Privately-run Hinchingbrooke Hospital returns to NHS
The new chairman of the first hospital in the NHS to be run by a private company has said he cannot rule out department closures.
Hinchingbrooke Hospital, in Cambridgeshire, has now returned to NHS management after Circle pulled out of its 10-year contract in January.
The hospital was placed in special measures after a Care Quality Commission (CQC) report.
Chairman Alan Burns said he would be looking at the "viability of services".
But he said his immediate priorities were to oversee "a smooth transition" from Circle back to NHS management and to get the hospital out of special measures.
Mr Burns, a retired NHS chief executive, was appointed to chair the new NHS board running Hinchingbrooke, by the NHS Trust Development Authority.
'Not rocket science'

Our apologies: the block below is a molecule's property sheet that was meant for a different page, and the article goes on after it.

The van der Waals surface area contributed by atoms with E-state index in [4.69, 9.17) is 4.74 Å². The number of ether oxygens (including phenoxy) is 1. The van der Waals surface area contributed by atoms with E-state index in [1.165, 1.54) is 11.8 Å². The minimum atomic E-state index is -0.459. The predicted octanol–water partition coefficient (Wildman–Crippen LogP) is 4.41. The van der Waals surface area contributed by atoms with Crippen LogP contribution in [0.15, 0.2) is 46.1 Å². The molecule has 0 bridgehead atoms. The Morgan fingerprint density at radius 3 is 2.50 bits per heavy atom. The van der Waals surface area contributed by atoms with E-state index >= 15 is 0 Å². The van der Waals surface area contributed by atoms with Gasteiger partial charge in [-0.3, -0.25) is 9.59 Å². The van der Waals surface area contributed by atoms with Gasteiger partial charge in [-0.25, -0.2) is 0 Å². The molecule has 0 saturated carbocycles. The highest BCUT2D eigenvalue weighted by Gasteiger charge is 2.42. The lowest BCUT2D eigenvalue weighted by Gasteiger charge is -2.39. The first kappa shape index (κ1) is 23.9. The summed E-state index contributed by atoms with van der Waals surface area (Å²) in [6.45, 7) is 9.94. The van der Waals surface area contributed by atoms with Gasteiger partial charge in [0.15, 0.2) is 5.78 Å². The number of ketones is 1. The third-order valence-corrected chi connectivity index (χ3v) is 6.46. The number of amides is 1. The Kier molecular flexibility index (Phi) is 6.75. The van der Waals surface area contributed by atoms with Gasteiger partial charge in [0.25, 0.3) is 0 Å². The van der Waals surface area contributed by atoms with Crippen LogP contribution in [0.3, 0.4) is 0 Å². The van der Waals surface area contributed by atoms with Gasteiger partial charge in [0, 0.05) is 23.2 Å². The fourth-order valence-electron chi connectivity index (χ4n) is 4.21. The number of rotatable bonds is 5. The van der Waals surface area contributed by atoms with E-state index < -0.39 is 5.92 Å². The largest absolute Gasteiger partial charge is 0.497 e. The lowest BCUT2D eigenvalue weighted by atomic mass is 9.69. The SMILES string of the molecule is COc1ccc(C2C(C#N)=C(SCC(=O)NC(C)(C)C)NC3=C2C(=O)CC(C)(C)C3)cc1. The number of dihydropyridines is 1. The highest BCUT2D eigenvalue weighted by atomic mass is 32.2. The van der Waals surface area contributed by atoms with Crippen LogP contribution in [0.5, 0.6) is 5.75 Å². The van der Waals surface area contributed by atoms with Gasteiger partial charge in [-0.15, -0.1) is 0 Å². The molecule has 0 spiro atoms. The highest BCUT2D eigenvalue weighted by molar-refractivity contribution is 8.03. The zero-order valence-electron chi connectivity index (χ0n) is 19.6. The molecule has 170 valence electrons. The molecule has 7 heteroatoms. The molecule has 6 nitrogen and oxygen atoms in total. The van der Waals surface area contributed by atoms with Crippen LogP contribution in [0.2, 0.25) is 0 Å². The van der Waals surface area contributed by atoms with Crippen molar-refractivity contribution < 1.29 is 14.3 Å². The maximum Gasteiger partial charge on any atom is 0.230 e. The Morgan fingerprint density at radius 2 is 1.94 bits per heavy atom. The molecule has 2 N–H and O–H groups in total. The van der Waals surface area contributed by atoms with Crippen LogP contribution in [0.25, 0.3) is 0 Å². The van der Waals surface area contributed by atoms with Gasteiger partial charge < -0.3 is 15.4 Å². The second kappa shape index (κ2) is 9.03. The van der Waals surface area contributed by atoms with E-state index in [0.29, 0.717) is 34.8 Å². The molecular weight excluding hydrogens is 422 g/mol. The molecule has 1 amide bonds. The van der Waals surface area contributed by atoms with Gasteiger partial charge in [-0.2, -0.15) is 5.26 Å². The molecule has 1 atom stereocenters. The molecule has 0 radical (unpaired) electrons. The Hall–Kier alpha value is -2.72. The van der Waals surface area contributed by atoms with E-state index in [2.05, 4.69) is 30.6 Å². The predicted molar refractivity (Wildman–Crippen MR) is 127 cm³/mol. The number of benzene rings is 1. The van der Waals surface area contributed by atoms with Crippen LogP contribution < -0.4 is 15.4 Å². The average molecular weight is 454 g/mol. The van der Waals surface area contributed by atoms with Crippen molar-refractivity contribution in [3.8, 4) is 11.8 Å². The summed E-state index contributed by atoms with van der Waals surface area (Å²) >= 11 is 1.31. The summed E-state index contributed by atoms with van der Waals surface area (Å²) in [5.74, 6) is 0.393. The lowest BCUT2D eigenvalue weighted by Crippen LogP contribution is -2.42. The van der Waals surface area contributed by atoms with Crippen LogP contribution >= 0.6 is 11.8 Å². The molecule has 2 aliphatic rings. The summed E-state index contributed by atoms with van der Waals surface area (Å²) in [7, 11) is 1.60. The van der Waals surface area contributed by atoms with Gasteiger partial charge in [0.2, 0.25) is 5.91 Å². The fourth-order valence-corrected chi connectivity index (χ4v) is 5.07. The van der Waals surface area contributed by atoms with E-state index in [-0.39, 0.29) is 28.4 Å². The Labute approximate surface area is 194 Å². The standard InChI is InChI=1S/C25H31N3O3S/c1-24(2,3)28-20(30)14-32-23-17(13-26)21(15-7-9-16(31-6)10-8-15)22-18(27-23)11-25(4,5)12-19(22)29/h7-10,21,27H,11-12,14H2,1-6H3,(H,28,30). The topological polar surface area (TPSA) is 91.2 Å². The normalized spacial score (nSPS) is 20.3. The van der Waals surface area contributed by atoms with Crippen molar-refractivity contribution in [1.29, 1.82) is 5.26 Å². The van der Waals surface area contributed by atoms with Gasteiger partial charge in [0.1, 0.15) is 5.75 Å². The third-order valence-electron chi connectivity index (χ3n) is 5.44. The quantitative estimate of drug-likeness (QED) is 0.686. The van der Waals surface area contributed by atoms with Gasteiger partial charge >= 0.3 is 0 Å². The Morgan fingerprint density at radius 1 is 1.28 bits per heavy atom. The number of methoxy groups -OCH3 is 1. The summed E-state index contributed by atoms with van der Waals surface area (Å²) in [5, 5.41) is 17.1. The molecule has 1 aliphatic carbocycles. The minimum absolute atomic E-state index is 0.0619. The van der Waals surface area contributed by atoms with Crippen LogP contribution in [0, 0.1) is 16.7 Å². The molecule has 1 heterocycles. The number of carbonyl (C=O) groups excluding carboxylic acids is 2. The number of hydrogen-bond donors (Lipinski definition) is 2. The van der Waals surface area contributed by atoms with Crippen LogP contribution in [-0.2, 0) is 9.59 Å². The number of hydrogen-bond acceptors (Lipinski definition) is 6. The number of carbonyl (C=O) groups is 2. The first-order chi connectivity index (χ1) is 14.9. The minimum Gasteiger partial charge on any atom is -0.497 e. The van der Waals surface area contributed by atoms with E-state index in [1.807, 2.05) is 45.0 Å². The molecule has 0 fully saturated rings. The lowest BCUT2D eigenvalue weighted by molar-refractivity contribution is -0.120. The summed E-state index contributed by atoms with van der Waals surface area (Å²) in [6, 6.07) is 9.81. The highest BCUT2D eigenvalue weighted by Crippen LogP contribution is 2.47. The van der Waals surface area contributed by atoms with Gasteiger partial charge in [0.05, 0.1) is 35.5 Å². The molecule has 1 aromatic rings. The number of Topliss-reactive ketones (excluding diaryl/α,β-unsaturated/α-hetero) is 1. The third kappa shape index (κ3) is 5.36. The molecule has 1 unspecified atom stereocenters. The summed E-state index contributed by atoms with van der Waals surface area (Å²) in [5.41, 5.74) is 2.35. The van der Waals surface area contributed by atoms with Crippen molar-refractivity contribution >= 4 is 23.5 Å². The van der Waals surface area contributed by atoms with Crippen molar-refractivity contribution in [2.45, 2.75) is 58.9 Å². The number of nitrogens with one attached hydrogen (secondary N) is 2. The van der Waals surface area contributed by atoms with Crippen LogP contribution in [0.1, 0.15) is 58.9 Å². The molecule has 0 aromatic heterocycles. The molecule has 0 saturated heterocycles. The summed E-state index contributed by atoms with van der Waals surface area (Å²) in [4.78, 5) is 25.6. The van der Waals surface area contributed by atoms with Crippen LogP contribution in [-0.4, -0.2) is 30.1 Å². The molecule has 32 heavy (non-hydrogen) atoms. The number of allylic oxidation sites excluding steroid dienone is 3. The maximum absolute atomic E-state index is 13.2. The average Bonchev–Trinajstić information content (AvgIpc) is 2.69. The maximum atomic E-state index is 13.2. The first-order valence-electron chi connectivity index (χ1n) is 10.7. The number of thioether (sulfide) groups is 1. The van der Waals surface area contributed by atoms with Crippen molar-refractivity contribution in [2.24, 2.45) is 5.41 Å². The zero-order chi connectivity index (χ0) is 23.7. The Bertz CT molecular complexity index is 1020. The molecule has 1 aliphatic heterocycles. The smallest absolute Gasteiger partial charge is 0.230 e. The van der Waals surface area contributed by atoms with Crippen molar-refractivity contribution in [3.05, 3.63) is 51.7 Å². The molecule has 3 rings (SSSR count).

He said there was a "a very good sustainable future" for the hospital.
But he added: "It's not rocket science to know there are some things the population of Huntingdonshire only just makes viable.
"Doctors and nurses need a volume of cases to retain the quality of the work they do - there are only so many accident and emergency, orthopaedic and maternity cases in Huntingdonshire in any one year.
"So when that number is close to the guidelines for the viability of services, it's right that you look at it."
Circle took on Hinchingbrooke in early 2012, as it was facing closure.
Three years into its contract, the company announced the franchise was "no longer viable under current terms".
At the same time, the CQC rated Hinchingbrooke "inadequate", highlighting particular concerns over accident and emergency and medical care, although Circle disputed its findings.